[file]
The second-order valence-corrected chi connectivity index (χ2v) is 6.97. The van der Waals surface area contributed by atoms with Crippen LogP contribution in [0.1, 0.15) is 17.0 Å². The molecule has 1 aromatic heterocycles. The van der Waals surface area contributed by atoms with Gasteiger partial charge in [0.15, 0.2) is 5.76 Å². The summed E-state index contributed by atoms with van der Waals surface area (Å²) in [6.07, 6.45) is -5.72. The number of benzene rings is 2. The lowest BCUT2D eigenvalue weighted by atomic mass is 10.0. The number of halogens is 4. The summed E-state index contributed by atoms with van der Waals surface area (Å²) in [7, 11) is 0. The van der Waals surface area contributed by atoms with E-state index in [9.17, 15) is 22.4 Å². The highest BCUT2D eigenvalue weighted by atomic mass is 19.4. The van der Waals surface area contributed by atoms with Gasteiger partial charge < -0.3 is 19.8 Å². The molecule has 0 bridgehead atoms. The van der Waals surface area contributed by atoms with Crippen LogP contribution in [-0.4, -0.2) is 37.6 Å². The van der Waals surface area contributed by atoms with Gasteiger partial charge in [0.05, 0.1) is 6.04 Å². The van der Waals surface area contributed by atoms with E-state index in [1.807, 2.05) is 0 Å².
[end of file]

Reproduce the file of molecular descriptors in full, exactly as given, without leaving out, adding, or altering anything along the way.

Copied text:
The second-order valence-corrected chi connectivity index (χ2v) is 6.97. The van der Waals surface area contributed by atoms with Crippen LogP contribution in [0.1, 0.15) is 17.0 Å². The molecule has 1 aromatic heterocycles. The van der Waals surface area contributed by atoms with Gasteiger partial charge in [0.15, 0.2) is 5.76 Å². The summed E-state index contributed by atoms with van der Waals surface area (Å²) in [6.07, 6.45) is -5.72. The number of benzene rings is 2. The lowest BCUT2D eigenvalue weighted by atomic mass is 10.0. The number of halogens is 4. The summed E-state index contributed by atoms with van der Waals surface area (Å²) in [7, 11) is 0. The van der Waals surface area contributed by atoms with E-state index in [9.17, 15) is 22.4 Å². The highest BCUT2D eigenvalue weighted by atomic mass is 19.4. The van der Waals surface area contributed by atoms with Gasteiger partial charge < -0.3 is 19.8 Å². The molecule has 0 bridgehead atoms. The van der Waals surface area contributed by atoms with Crippen LogP contribution in [-0.4, -0.2) is 37.6 Å². The van der Waals surface area contributed by atoms with Gasteiger partial charge in [0.05, 0.1) is 6.04 Å². The van der Waals surface area contributed by atoms with E-state index in [1.807, 2.05) is 0 Å².